Denise Bastien (2:39): So where am I on this journey? I began my DAMS journey at the Museum about 18 years ago, when we made the transition from shooting film, to direct digital capture. And at that time, it was the first time when the semi-professional cameras were digital capture cameras were in the marketplace. And but it was also at a time when there was no Digital Asset Management systems really in the marketplace. So at that time, and still today, the museum photographers fall under my management. And we also at that time, had a collection system that was capable of associating JPEGs of our objects, our exhibitions, our conservation publication, and event records in the system. So we quietly built a critical mass of high resolution professionally shot digital images, looking at emerging standards that were coming out of the National Institute for Standards (NIST) and some of best practices that were coming out of these really early initiatives at creating and digitizing from a direct digital capture. So as we began to introduce these digital files into our collection system, we are also able to bring in the work of our registrar’s, our three curators, our conservation and our art handlers, all being now able to use our images of our collection and their daily work, as well as being able to distribute them for print publication primarily. And that’s how we quickly expanded our user base into the educators, our marketing staff and our graphic designers. So now we’re like 15 years later. We’ve also gone through two previous migrations of our collection information system. We’ve designed and relaunched our webs platform three times. And once again, we’re taking on another migration, funded largely in part by the Institute of Museum and Library Services, is a federal program which offers grants to museums to build capacity, increased public service, and public access.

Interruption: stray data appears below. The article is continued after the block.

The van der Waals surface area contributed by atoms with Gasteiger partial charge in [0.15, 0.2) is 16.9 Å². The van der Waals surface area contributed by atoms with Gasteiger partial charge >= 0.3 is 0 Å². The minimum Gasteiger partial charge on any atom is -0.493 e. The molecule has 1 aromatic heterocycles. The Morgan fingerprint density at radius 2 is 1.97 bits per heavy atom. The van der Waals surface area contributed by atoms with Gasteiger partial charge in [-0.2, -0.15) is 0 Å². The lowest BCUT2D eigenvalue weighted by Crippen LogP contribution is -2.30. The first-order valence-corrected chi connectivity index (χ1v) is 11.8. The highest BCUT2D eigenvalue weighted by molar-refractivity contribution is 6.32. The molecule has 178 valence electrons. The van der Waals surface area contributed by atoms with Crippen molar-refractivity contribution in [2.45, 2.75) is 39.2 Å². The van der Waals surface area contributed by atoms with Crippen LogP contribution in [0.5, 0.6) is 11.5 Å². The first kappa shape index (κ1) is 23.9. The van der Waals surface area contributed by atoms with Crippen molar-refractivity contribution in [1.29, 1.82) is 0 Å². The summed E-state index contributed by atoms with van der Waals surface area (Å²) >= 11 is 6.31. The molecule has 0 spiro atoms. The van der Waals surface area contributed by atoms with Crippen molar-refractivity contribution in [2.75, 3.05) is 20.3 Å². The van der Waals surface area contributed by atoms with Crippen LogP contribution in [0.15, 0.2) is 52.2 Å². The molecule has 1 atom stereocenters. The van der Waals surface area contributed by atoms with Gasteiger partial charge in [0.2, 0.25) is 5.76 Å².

Henrik de Gyor (4:51): Denise, how does a Museum of Art and Design use Digital Asset Management?
Denise Bastien (4:56): So this is in this iteration, we’re tackling our biggest and most ambitious technology project today, we will be incorporating select information from each of these three systems, our collection information system, the Digital Asset Management system, and our web platform. And we’re going to use these, what we’re really envision is creating a almost like a triad or a triangle, that each system will be using be used for what it does best. And that we will be pushing and pulling data between each system that’s common and needed in each system. For example, all of our we are having to done that we had to create an integration concept. So all of our collection centric information is administered and stored, entered, shared through that collection information system. All the digital assets will be administered, entered, stored and shared through the Digital Asset Management system. So what happens is, it’s not just you go to one system for your digital asset, you go to the other system for your information about the object, or on the object. In this case, we’re engineering with our vendors, through our API’s, because all of these three systems will be web platforms, we are using API to be able to take the content about and of the object that would be sent to the digital asset itself that represents as a surrogate of that object, and would embed all of the identification information that’s needed there. And then some select technical information, and rights information will come back to the record in the collection information system. And then the data for that object, let’s say it either is going to go to our website directly, or it’s going to a path. We’re going to have a path coming from the Digital Asset Management system and a path coming from the collection information system.